We do talk a lot. About Black Piet, the transition to a sustainable world, a new class schedule, a voluntary end of life, refugees, ethnic, cultural and sexual harassment and discrimination. Lots of opinions, lots of one-way traffic, but we don’t really have good discussions. Certainly not with people holding different views.
According to prof.dr. Noëlle Aarts, the communication expert of 2016 and 2017, the dialogue as discussion technique offers a solution.
In order to prevent, investigate or solve problems, to realize innovation or to convince others of their own opinions, people are constantly having discussions. Sometimes we even think a normal discussion isn’t enough. For example, when problems become too complicated. That’s when we need a dialogue.
At the TU/e there’s also a lot of talk: in general assemblies of associations and in meetings of departments and boards. Under the heading Dialogue sessions, the Executive Board has been organizing information and participation meetings since June 2017 [https://www.cursor.tue.nl/nieuws/2017/juni/vooruitblikken-naar-de-tue-in-2030/] which aim to develop the TU/e policy strategy for the next twelve years. Also known as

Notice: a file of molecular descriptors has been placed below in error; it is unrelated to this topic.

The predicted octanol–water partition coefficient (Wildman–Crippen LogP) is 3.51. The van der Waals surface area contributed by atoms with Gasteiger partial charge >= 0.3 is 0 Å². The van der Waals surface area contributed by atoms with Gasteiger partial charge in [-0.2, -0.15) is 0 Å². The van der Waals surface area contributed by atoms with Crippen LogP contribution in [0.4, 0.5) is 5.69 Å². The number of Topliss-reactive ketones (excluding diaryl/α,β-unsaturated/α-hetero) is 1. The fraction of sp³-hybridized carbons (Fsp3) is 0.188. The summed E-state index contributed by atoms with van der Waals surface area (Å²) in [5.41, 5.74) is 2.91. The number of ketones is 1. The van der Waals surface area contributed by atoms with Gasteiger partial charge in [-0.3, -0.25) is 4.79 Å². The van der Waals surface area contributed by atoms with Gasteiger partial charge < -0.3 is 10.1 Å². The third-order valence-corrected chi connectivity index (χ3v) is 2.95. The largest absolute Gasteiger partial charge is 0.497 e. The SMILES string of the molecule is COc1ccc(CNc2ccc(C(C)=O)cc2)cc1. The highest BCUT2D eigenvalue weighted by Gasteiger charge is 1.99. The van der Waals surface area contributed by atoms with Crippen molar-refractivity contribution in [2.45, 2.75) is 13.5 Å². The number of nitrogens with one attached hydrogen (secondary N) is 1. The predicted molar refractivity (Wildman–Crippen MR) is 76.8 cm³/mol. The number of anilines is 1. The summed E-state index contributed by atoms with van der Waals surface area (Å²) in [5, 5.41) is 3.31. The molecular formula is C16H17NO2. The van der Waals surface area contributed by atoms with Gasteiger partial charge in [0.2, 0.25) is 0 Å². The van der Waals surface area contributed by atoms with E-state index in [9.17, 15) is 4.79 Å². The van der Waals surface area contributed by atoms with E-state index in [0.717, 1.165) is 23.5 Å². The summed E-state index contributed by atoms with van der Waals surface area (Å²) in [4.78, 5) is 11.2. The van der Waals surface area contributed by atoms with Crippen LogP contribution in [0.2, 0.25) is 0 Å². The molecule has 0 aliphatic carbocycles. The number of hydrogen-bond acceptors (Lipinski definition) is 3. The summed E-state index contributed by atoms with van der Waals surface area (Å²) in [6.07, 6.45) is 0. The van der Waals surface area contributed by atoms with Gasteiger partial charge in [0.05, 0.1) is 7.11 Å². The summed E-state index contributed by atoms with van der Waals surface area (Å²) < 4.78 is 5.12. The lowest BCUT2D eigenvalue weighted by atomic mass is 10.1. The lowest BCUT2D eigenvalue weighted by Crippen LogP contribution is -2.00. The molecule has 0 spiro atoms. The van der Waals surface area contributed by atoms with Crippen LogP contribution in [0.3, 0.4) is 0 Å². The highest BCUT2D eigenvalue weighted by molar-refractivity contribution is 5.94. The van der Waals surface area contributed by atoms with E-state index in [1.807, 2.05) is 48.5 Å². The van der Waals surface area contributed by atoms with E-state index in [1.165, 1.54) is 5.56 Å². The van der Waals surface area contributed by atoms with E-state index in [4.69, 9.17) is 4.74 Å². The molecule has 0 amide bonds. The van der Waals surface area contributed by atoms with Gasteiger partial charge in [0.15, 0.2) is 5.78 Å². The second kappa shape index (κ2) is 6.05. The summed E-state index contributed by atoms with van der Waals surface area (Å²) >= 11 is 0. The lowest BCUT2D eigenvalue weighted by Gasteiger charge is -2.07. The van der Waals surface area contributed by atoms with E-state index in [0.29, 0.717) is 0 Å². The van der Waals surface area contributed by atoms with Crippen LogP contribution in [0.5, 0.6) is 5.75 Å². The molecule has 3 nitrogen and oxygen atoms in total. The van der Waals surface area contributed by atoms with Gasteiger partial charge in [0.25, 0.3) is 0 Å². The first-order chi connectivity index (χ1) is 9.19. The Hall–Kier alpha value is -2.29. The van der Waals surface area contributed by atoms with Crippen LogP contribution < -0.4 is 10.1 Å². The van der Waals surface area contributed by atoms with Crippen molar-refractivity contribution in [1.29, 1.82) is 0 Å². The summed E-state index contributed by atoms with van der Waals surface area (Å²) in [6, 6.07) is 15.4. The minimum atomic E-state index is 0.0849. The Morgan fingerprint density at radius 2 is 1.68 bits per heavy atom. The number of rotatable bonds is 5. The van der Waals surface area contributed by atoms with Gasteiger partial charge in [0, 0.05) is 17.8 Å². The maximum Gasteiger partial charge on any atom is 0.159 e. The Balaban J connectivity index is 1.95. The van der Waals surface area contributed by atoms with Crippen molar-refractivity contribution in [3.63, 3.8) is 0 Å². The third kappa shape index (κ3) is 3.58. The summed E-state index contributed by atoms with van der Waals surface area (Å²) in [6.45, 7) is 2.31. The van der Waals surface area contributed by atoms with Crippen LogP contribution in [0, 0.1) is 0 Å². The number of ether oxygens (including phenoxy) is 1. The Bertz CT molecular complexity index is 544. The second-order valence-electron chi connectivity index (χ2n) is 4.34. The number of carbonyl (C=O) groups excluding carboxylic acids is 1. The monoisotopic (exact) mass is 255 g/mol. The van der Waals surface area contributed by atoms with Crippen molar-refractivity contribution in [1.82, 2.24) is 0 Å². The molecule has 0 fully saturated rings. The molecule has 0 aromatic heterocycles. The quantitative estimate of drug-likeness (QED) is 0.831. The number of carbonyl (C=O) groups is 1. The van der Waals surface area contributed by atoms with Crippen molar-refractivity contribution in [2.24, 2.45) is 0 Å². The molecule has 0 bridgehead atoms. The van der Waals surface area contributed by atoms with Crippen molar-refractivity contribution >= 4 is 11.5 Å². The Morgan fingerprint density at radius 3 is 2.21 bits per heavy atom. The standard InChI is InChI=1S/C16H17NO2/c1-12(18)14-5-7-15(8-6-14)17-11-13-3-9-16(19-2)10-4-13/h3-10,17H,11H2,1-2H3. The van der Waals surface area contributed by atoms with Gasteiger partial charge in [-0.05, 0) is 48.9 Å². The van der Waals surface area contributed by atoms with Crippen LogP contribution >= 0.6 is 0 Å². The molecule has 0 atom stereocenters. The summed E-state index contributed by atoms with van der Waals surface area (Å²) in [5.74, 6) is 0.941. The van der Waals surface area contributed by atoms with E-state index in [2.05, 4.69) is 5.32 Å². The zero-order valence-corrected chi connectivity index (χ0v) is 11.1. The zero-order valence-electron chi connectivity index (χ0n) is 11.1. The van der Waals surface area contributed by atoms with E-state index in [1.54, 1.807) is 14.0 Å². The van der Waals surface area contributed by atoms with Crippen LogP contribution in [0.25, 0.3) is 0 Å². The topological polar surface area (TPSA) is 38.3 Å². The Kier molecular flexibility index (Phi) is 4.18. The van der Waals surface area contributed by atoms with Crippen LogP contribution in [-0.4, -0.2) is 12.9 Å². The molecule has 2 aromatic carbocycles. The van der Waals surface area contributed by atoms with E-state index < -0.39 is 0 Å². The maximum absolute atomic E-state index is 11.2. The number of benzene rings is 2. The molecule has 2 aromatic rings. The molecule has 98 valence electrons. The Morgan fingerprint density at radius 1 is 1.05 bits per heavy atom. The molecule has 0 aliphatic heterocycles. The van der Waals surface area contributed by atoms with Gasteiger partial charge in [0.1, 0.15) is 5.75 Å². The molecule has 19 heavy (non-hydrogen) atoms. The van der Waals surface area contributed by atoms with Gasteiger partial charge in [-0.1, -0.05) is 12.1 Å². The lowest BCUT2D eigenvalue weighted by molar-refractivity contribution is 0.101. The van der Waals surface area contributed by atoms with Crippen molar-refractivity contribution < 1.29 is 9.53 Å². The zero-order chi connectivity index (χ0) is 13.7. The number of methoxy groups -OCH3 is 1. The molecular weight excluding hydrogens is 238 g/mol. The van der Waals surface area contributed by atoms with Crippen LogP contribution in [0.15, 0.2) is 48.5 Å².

TU/expedition 2030. In cooperation with the organizations Eindhoven in dialoog (Eindhoven in dialogue) and TINT we have for some years organized the dialogue night TU/e in dialoog (TU/e in dialogue) at our university: using the dialogue technique to discuss a specific theme.
The real dialogue
But what exactly is a dialogue? It isn’t the same as a discussion or a debate, but when does a conversation deserve to be called a dialogue? And why do we find it so difficult to conduct a dialogue with people with ‘different views’? Prof.dr. Noëlle Aarts will answer these questions and discuss a guideline for a true dialogue.
Prof.dr. Noëlle Aarts is professor Socio-Ecological Interactions at the Institute for Science in Society (ISiS) at the Radboud University Nijmegen. She does research on strategic communication, with emphasis on the meaning of conversations and stories in processes of change and innovation. She specializes in the analysis of conversations between people having different views. She publishes among other things on communication in relation to innovation and change, conflict and negotiation, strategies people use while interacting to create credibility, dealing with dilemmas, ambiguity and ambivalence, and on the art of conducting an effective dialogue about complex and controversial topics.
In 2015 Noëlle Aarts was proclaimed Lecturer of the Year at Wageningen University, where she worked until 2017. In 2016 and 2017 she was designated most inspiring person for the professional practice of communication professionals in the Netherlands, based on a ranking by 250 experts.